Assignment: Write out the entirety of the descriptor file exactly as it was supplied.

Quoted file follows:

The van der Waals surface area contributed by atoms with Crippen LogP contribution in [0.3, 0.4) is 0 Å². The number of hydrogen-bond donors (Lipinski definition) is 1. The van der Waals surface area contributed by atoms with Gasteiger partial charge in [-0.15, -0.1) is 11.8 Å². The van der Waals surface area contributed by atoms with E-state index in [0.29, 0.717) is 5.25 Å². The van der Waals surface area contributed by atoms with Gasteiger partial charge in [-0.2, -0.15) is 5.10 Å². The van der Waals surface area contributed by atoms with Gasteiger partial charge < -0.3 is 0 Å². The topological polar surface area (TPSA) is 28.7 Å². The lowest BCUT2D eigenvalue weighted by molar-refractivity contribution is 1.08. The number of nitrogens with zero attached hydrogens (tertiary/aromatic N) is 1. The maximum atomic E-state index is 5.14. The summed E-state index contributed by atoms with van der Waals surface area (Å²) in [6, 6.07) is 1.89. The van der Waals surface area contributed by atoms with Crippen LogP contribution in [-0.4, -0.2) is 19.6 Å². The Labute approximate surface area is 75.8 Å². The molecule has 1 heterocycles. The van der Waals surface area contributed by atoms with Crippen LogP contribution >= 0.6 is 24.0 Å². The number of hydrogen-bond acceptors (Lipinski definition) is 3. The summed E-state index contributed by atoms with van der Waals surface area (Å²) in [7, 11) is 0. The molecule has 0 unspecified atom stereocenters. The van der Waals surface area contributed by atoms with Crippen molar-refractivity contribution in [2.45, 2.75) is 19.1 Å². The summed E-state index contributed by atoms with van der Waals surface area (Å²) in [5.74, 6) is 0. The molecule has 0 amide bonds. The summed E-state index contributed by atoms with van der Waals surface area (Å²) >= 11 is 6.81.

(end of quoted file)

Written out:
The van der Waals surface area contributed by atoms with Crippen LogP contribution in [0.3, 0.4) is 0 Å². The number of hydrogen-bond donors (Lipinski definition) is 1. The van der Waals surface area contributed by atoms with Gasteiger partial charge in [-0.15, -0.1) is 11.8 Å². The van der Waals surface area contributed by atoms with E-state index in [0.29, 0.717) is 5.25 Å². The van der Waals surface area contributed by atoms with Gasteiger partial charge in [-0.2, -0.15) is 5.10 Å². The van der Waals surface area contributed by atoms with Gasteiger partial charge < -0.3 is 0 Å². The topological polar surface area (TPSA) is 28.7 Å². The lowest BCUT2D eigenvalue weighted by molar-refractivity contribution is 1.08. The number of nitrogens with zero attached hydrogens (tertiary/aromatic N) is 1. The maximum atomic E-state index is 5.14. The summed E-state index contributed by atoms with van der Waals surface area (Å²) in [6, 6.07) is 1.89. The van der Waals surface area contributed by atoms with Crippen LogP contribution in [-0.4, -0.2) is 19.6 Å². The Labute approximate surface area is 75.8 Å². The molecule has 1 heterocycles. The van der Waals surface area contributed by atoms with Crippen LogP contribution >= 0.6 is 24.0 Å². The number of hydrogen-bond acceptors (Lipinski definition) is 3. The summed E-state index contributed by atoms with van der Waals surface area (Å²) in [7, 11) is 0. The molecule has 0 unspecified atom stereocenters. The van der Waals surface area contributed by atoms with Crippen molar-refractivity contribution in [2.45, 2.75) is 19.1 Å². The summed E-state index contributed by atoms with van der Waals surface area (Å²) in [5.74, 6) is 0. The molecule has 0 amide bonds. The summed E-state index contributed by atoms with van der Waals surface area (Å²) >= 11 is 6.81.